Two more runners-up in the 50m freestyles — Erika Brown to Manuel and Zach Apple to Brazilian Bruno Fratus — lowered personal bests to move to No. 3 in each U.S. ranking list this year.

The U.S. Open continues Friday and Saturday at 7 p.m. ET with live coverage on NBCSN and streaming on NBCSports.com/live and the NBC Sports app.

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Nathan Chen distances Yuzuru Hanyu in Grand Prix Final short program

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A brilliant Nathan Chen outscored a flawed Yuzuru Hanyu for a fourth straight head-to-head program, taking a 12.95-point lead at the Grand Prix Final in Turin, Italy, on Thursday.

Chen, the two-time reigning world champion, tallied 110.38 points going into Saturday’s free skate. He landed a quadruple Lutz, triple Axel and quad toe loop-triple toe loop combination.

It’s the highest short program score in the world this season, leading the American to say “wow” in the kiss-and-cry area. His coach, the often-gruff Rafael Arutyunyan, banged his knee against his pupil’s.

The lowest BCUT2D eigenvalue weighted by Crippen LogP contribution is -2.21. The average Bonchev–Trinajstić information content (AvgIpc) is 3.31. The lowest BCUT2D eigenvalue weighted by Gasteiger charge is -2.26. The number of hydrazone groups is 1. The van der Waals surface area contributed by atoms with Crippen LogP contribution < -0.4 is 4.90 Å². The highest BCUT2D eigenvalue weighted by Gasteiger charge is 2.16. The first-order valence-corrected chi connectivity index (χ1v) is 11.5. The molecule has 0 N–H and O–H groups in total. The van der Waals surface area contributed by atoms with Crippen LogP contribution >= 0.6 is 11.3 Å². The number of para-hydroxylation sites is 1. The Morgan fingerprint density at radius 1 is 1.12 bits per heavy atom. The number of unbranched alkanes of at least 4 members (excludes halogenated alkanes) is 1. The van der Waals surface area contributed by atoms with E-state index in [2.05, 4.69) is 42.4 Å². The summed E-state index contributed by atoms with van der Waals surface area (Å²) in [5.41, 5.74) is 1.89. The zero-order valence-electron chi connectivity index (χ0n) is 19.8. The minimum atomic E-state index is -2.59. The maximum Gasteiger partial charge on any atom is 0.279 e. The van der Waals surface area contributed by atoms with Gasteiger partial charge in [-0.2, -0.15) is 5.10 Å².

Hanyu, the two-time reigning Olympic champion, hit a quadruple Salchow and triple Axel but then stepped out of a quad toe landing. He therefore failed to include a required jumping combination and ended up in second place.

“I wanted to do a great performance and do a good competition against [Chen], but that didn’t happen this time,” Hanyu, who was without longtime coach Brian Orser, or any other coach, said through a translator. Hanyu said Orser was busy last week, so he chose to use his lone accreditation on another coach who had travel delays.

Hanyu is not out of title contention. His world-leading free skate score this season is 16.61 points better than Chen’s best free skate from the fall Grand Prix Series.

Chen is undefeated since placing fifth at the PyeongChang Olympics, but this is just his second head-to-head with Hanyu in that span. Chen defeated Hanyu at March’s world championships, where the Japanese megastar was likely affected by an ankle injury.